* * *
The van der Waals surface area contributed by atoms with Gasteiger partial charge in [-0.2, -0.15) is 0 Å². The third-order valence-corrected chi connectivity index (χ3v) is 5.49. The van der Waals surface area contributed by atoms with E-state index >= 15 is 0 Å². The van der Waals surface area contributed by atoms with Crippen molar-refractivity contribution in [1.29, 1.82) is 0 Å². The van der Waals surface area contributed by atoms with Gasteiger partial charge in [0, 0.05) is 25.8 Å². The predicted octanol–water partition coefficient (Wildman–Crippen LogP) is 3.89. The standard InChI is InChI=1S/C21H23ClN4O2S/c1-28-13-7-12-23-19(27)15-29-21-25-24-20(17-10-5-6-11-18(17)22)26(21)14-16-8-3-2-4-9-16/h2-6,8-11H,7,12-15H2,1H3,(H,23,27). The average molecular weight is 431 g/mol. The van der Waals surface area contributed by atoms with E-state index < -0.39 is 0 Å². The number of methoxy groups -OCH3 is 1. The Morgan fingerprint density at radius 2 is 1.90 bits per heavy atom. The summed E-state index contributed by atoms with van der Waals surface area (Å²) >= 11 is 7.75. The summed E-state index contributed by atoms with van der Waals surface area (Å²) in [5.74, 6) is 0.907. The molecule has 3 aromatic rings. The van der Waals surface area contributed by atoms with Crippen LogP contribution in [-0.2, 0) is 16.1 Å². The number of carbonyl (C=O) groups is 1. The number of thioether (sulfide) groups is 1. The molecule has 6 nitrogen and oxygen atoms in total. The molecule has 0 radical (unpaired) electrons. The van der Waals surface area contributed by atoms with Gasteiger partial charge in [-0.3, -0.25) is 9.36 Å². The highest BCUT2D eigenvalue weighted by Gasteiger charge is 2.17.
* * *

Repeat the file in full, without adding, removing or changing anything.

The van der Waals surface area contributed by atoms with Gasteiger partial charge in [-0.2, -0.15) is 0 Å². The third-order valence-corrected chi connectivity index (χ3v) is 5.49. The van der Waals surface area contributed by atoms with E-state index >= 15 is 0 Å². The van der Waals surface area contributed by atoms with Crippen molar-refractivity contribution in [1.29, 1.82) is 0 Å². The van der Waals surface area contributed by atoms with Gasteiger partial charge in [0, 0.05) is 25.8 Å². The predicted octanol–water partition coefficient (Wildman–Crippen LogP) is 3.89. The standard InChI is InChI=1S/C21H23ClN4O2S/c1-28-13-7-12-23-19(27)15-29-21-25-24-20(17-10-5-6-11-18(17)22)26(21)14-16-8-3-2-4-9-16/h2-6,8-11H,7,12-15H2,1H3,(H,23,27). The average molecular weight is 431 g/mol. The van der Waals surface area contributed by atoms with E-state index < -0.39 is 0 Å². The number of methoxy groups -OCH3 is 1. The Morgan fingerprint density at radius 2 is 1.90 bits per heavy atom. The summed E-state index contributed by atoms with van der Waals surface area (Å²) >= 11 is 7.75. The summed E-state index contributed by atoms with van der Waals surface area (Å²) in [5.74, 6) is 0.907. The molecule has 3 aromatic rings. The van der Waals surface area contributed by atoms with Crippen LogP contribution in [-0.2, 0) is 16.1 Å². The number of carbonyl (C=O) groups is 1. The number of thioether (sulfide) groups is 1. The molecule has 6 nitrogen and oxygen atoms in total. The molecule has 0 radical (unpaired) electrons. The van der Waals surface area contributed by atoms with Gasteiger partial charge in [-0.3, -0.25) is 9.36 Å². The highest BCUT2D eigenvalue weighted by Gasteiger charge is 2.17.